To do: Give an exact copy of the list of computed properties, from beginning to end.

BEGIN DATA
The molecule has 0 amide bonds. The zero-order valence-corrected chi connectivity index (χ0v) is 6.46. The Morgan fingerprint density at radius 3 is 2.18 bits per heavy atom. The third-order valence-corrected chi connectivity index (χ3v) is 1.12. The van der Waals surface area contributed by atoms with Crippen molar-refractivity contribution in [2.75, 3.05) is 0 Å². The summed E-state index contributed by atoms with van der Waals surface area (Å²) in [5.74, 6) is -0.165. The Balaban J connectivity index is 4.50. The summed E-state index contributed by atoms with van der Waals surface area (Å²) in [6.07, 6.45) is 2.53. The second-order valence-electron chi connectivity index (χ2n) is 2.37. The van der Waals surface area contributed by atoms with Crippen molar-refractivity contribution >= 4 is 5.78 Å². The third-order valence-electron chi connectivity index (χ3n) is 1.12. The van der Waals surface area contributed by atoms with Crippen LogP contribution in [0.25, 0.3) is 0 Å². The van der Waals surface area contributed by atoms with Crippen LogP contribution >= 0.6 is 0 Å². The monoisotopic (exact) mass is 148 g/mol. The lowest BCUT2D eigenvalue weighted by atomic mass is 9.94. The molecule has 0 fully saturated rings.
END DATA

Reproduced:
The molecule has 0 amide bonds. The zero-order valence-corrected chi connectivity index (χ0v) is 6.46. The Morgan fingerprint density at radius 3 is 2.18 bits per heavy atom. The third-order valence-corrected chi connectivity index (χ3v) is 1.12. The van der Waals surface area contributed by atoms with Crippen molar-refractivity contribution in [2.75, 3.05) is 0 Å². The summed E-state index contributed by atoms with van der Waals surface area (Å²) in [5.74, 6) is -0.165. The Balaban J connectivity index is 4.50. The summed E-state index contributed by atoms with van der Waals surface area (Å²) in [6.07, 6.45) is 2.53. The second-order valence-electron chi connectivity index (χ2n) is 2.37. The van der Waals surface area contributed by atoms with Crippen molar-refractivity contribution >= 4 is 5.78 Å². The third-order valence-electron chi connectivity index (χ3n) is 1.12. The van der Waals surface area contributed by atoms with Crippen LogP contribution in [0.25, 0.3) is 0 Å². The van der Waals surface area contributed by atoms with Crippen LogP contribution >= 0.6 is 0 Å². The monoisotopic (exact) mass is 148 g/mol. The lowest BCUT2D eigenvalue weighted by atomic mass is 9.94. The molecule has 0 fully saturated rings.